Git: Merging things together, revisited
As seen previously, branches can be merged together:
For local commits, Git offers a better strategy: it can move the branch forward to a new starting point.
The rebase command
Before merging things, the branch can be rebased:
- Moving a branch forward:
git checkout iss53 git rebase master
The result looks like this:
Git hides the old commits, and recreates them all at the end of the specified branch.
Next, a standard merge can be done:
- Merging the rebased branch:
git checkout master git merge iss53
Now, Git mentions it does a fast-forward merge: it only has to move the master branch label forward to the newer commit of the chain.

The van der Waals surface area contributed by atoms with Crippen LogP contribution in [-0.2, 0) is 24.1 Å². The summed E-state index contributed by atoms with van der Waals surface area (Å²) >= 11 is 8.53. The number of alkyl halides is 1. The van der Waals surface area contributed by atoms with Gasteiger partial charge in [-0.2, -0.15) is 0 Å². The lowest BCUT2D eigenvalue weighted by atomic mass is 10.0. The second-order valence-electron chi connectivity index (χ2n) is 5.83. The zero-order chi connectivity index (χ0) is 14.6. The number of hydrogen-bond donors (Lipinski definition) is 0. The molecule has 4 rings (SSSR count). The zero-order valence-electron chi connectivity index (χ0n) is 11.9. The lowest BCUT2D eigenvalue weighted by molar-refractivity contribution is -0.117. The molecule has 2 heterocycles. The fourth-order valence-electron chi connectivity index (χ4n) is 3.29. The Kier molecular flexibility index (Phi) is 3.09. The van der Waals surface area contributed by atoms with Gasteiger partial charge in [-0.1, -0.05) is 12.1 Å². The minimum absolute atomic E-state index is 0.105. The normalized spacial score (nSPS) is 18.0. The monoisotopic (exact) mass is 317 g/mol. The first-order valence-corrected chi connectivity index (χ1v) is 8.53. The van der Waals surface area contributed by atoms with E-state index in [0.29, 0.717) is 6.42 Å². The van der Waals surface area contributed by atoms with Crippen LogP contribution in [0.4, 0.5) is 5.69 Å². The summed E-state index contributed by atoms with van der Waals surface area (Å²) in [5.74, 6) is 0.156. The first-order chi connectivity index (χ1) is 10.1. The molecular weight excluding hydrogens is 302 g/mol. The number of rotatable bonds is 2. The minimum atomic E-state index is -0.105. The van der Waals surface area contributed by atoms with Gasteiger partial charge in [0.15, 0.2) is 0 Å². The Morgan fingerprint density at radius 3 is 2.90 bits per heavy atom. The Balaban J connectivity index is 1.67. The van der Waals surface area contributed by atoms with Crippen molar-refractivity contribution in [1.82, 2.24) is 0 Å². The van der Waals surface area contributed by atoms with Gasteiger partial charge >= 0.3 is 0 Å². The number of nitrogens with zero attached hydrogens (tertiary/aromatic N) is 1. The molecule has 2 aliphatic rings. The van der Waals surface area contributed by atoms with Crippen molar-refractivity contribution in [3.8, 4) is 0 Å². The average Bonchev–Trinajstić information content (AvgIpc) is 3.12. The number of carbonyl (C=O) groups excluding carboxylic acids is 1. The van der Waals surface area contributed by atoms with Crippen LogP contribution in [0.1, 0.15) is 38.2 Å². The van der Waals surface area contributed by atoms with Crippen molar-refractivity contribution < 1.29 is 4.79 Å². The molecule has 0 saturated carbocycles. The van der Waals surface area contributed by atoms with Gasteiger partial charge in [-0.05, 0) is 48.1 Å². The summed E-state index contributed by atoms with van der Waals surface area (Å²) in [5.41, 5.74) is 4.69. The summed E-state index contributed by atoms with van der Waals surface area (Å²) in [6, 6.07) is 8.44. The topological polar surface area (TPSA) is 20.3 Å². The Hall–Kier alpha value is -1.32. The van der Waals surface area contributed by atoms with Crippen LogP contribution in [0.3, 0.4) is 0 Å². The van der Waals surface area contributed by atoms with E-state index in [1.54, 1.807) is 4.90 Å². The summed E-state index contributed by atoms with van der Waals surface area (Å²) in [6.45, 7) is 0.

Effects of rebase
With rebased branches, the commit log will be very clean. First you'll see all commits of one feature, followed by all commits of the next feature. This is easier to manage in the future as well.
- Just to let you know...
The rebase command rewrites history. When working together with other developers, only rebase the commits you haven't shared yet.
Undoing a merge or rebase
As long as the merge or rebase exists in your own repository only, it can be immediately undone by running:
- Directly undo a local git merge or rebase:
git reset --hard ORIG_HEAD
The ORIG_HEAD points to the last value of HEAD before a command like rebase, merge or reset was run.
Git keeps old commits of a rebase in the repository for a period of 30 days, so they can be recovered as well.
Coming up next
Ready for advanced work? Start to share changes with others.
The figures are based on the Pro Git book, chapter 3.6, which explains rebase in more detail.